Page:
Tiny restaurants and micro-cafes are Perth’s next big thing, news.com.au reports.
We’ve all come across those tiny little cubby-hole venues along the streets, crammed into whatever space they manage to find: narrow alleyways, between buildings, and on street corners. After the kitchen is set up, there is only room enough for a few tables dotted along the wall and spilling out onto the street, like a jigsaw puzzle haphazardly spliced and pieced back together again.
Flora & Fauna Cafe Facebook
These hole-in-the-wall eateries are a common sight in cities like Tokyo, Barcelona, Paris, and New York, but they’re only now springing up all over Australia, with Perth at the forefront. But don’t let their sizes deceive you — what these venues lack in volume, they make up for with quality.
“I thought it was too small but then the (leasing) agent opened up the window and I saw the potential,” Allison Côté, co-owner of Flora & Fauna Cafe in Northbridge, tells news.com.au.
“I realised right away I couldn’t do volume. I couldn’t hire a kitchen team. So we focused on quality.”
“There’s a trend for things to be quite boutique, rather than big places doing coffee and food,” Juliana Nobre, co-owner of Pixel Coffee Brewers in Leederville, agrees. “Prices are generally the same for food, so why not go somewhere where things are made in-house and more bespoke?”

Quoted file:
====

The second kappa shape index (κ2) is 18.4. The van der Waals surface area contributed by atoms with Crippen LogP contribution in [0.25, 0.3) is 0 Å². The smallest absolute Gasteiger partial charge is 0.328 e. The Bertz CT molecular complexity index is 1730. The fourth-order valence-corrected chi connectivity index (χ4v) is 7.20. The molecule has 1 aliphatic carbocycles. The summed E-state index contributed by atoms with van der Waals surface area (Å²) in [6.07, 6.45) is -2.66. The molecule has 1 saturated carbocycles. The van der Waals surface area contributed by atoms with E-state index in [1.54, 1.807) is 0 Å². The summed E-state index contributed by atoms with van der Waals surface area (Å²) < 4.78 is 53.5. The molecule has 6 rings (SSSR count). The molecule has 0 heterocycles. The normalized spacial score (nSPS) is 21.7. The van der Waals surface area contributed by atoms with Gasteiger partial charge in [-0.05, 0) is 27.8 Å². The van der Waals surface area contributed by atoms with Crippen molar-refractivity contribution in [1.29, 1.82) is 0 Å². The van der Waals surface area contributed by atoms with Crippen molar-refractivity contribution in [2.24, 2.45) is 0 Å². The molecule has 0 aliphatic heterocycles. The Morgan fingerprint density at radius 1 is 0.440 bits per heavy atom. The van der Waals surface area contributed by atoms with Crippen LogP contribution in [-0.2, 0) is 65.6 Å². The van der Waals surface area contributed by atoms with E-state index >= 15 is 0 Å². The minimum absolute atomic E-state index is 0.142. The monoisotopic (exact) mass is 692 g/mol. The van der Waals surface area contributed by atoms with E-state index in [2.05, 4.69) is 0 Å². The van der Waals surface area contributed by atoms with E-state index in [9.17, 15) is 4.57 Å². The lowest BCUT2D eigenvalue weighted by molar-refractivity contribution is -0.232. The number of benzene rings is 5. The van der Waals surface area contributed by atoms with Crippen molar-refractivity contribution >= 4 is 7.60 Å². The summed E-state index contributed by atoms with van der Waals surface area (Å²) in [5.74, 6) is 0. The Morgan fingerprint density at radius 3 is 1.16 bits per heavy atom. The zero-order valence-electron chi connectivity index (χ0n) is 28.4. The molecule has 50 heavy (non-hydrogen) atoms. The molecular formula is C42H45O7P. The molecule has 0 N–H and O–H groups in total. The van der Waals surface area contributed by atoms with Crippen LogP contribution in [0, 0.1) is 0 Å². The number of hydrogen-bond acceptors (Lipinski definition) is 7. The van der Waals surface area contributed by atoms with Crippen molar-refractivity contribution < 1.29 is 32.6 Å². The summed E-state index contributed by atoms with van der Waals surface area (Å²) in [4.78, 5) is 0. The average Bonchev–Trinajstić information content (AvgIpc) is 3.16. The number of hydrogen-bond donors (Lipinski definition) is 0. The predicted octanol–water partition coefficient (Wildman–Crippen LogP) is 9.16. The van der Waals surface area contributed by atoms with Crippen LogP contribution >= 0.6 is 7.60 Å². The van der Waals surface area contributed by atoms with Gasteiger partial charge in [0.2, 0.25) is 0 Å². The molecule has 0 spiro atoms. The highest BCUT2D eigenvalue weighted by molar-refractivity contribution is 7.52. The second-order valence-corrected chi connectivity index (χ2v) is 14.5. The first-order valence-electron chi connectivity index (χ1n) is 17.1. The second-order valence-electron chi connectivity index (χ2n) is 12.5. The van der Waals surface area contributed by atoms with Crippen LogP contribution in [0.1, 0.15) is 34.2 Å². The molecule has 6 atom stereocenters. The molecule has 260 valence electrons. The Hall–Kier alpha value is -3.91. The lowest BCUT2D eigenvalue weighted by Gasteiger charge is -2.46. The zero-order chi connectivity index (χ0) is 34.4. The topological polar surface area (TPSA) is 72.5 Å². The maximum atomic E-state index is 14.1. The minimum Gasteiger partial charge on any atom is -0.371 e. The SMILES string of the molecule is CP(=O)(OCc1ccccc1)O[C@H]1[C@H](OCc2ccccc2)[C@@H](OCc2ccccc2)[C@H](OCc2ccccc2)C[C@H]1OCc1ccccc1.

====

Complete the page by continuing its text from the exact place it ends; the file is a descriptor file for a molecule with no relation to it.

Pixel Coffee Brewers Facebook
And being able to seat and serve at a limited capacity has its advantages. You can afford to focus on using fresh ingredients to produce quality dishes, while cutting costs from wastage and labour. The turnover for each dine-in guest is fast, and you can continue to serve customers getting takeaway the whole time. It’s a true low-risk, low-cost business model
“For me, it’s the first time I run a business so I don’t want a big risk,” says Changmin Jeon, owner of Korean-Mexican fusion street-food venue Mix. “This way, I can cover the risk economically, I don’t need too many employees, and I can get feedback from the customer straightaway.
“It’s small, so the owner can stay here. A big place needs a manager.”
Running a bustling business in such a small shop challenges owners and designers to utilise the limited amount of space economically — stacking shelves, creative seating options, moving things up, up, up the walls — while making sure customers don’t feel cramped inside. There is no such thing as wasted space.
Toffee Cafe Facebook
“You’re not paying for space that’s wasted. We utilise every bit of space possible,” Cads Caldcleugh-Johnson, owner of Toffee cafe in Equus Arcade, explains.
Are there any drawbacks to such a tiny establishment? As their reputations grow, you can be sure the queues and wait times will do the same, and the challenge may then shift to keeping up with consumer demand. But Rob Mayberry, the owner of Bookend, Perth’s smallest cafe on William Street, Northbridge, doesn’t seem fazed.
“If you get too busy you run out of seats,” he says. “But I’d rather have that than a big shop that’s only half full.”